Jess Dewell: Clarity, communication, knowing what to go after, recognizing that, it's important to hear all of the ideas that were asked for is more than a one-person job. It is a team job. It is a leadership team job. And it is bold to go after asking better questions.
Elizabeth Bachman: What's bold is to talk back is to calm down the voices that are trying to keep you safe, the voices that are saying stay small, it's bold to step forward and say, I have something to offer, I am going to deliver results for you. So that's bold, that takes courage.
Jess Dewell: It's bold, to take the time to ask better questions.
Mickey Desai: There's two things that I'm thinking of one, to actually slow down and listen is not something the rest of the world is programmed to do, especially in the Western world. So I think it's bold to make us change in yourself to try to do that. And the other thing I think of is that requires a certain amount of boldness and courage to do the things we've talked about in terms of getting used to your own quiet, and getting used to moving away from the things that the Western world has told us we shouldn't do. Like, I know people who are afraid to go to the movies on their own, like why, why not just go and enjoy. Or you could do a turn on the television, and zone out in front of the television. So why not go to the theater and zone out in front of the big screen, pandemic aside. But we teach ourselves that certain kinds of things are not accepted when you go into your car. And your first thing you do is you turn on your Bluetooth and you crank up the tunes are something I think it requires a certain amount of courage to take a look at yourself within your own quiet.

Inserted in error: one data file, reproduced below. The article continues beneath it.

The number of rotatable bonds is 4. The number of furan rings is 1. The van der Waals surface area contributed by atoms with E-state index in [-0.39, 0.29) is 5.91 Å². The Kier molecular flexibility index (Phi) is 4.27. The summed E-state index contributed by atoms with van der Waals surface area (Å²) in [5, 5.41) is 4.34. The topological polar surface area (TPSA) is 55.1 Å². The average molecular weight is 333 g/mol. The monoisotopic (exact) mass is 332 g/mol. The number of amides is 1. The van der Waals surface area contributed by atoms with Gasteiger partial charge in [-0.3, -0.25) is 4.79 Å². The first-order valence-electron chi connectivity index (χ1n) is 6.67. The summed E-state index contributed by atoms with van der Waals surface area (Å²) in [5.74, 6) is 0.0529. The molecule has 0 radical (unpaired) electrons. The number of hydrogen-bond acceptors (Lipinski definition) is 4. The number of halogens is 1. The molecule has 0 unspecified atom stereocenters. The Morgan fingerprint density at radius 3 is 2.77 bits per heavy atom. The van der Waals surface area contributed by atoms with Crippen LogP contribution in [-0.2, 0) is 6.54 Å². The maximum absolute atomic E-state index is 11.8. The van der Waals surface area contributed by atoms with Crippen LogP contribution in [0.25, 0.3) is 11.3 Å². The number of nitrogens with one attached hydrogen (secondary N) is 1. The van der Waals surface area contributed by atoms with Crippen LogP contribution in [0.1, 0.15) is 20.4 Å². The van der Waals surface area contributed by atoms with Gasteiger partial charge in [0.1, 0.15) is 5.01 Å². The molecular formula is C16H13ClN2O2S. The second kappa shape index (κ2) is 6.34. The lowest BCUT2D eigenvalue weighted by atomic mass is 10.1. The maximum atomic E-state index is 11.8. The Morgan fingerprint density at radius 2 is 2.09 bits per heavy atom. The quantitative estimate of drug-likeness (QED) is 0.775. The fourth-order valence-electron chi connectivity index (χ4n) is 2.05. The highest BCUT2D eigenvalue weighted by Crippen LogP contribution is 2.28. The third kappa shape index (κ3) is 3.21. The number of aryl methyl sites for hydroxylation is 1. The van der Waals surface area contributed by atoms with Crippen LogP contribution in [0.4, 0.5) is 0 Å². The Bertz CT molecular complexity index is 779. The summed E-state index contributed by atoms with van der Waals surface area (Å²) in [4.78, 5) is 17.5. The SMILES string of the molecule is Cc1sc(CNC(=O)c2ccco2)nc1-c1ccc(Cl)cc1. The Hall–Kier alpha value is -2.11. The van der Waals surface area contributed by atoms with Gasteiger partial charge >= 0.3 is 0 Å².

Jess Dewell: It is bold, to ask better questions and seek clarity.